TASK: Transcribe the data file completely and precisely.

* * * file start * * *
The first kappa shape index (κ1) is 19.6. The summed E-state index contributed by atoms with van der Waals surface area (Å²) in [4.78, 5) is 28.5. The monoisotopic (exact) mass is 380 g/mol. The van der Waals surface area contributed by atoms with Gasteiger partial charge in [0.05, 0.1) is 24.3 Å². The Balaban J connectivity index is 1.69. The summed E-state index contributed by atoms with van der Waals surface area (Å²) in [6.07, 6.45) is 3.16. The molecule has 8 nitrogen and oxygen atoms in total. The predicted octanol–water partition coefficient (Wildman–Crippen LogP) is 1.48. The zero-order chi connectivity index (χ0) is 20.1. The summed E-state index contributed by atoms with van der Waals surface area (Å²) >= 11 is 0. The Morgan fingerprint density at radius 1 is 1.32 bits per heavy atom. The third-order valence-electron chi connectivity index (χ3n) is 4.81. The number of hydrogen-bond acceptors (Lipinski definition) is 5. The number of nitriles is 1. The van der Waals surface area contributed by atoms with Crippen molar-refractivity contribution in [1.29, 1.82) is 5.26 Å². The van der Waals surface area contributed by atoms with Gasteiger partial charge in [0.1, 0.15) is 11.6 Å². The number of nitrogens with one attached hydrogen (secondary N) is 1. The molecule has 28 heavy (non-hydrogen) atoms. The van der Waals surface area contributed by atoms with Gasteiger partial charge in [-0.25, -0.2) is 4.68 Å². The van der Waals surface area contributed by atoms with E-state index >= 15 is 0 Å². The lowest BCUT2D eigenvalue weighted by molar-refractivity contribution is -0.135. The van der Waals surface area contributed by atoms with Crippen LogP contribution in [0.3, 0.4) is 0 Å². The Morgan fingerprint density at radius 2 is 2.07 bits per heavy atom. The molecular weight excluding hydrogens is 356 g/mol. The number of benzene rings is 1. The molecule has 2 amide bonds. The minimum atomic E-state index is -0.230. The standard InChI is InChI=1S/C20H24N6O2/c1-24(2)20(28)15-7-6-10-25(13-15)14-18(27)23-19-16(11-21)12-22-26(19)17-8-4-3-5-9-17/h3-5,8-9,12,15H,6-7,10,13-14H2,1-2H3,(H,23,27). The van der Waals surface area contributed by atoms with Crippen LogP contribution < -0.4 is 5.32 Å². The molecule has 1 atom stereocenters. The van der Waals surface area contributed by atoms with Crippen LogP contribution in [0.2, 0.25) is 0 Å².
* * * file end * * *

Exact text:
The first kappa shape index (κ1) is 19.6. The summed E-state index contributed by atoms with van der Waals surface area (Å²) in [4.78, 5) is 28.5. The monoisotopic (exact) mass is 380 g/mol. The van der Waals surface area contributed by atoms with Gasteiger partial charge in [0.05, 0.1) is 24.3 Å². The Balaban J connectivity index is 1.69. The summed E-state index contributed by atoms with van der Waals surface area (Å²) in [6.07, 6.45) is 3.16. The molecule has 8 nitrogen and oxygen atoms in total. The predicted octanol–water partition coefficient (Wildman–Crippen LogP) is 1.48. The zero-order chi connectivity index (χ0) is 20.1. The summed E-state index contributed by atoms with van der Waals surface area (Å²) >= 11 is 0. The Morgan fingerprint density at radius 1 is 1.32 bits per heavy atom. The third-order valence-electron chi connectivity index (χ3n) is 4.81. The number of hydrogen-bond acceptors (Lipinski definition) is 5. The number of nitriles is 1. The van der Waals surface area contributed by atoms with Crippen molar-refractivity contribution in [1.29, 1.82) is 5.26 Å². The van der Waals surface area contributed by atoms with Gasteiger partial charge in [0.1, 0.15) is 11.6 Å². The number of nitrogens with one attached hydrogen (secondary N) is 1. The molecule has 28 heavy (non-hydrogen) atoms. The van der Waals surface area contributed by atoms with Gasteiger partial charge in [-0.25, -0.2) is 4.68 Å². The van der Waals surface area contributed by atoms with E-state index >= 15 is 0 Å². The lowest BCUT2D eigenvalue weighted by molar-refractivity contribution is -0.135. The van der Waals surface area contributed by atoms with Crippen LogP contribution in [0.3, 0.4) is 0 Å². The Morgan fingerprint density at radius 2 is 2.07 bits per heavy atom. The molecular weight excluding hydrogens is 356 g/mol. The number of benzene rings is 1. The molecule has 2 amide bonds. The minimum atomic E-state index is -0.230. The standard InChI is InChI=1S/C20H24N6O2/c1-24(2)20(28)15-7-6-10-25(13-15)14-18(27)23-19-16(11-21)12-22-26(19)17-8-4-3-5-9-17/h3-5,8-9,12,15H,6-7,10,13-14H2,1-2H3,(H,23,27). The van der Waals surface area contributed by atoms with Crippen LogP contribution < -0.4 is 5.32 Å². The molecule has 1 atom stereocenters. The van der Waals surface area contributed by atoms with Crippen LogP contribution in [0.2, 0.25) is 0 Å².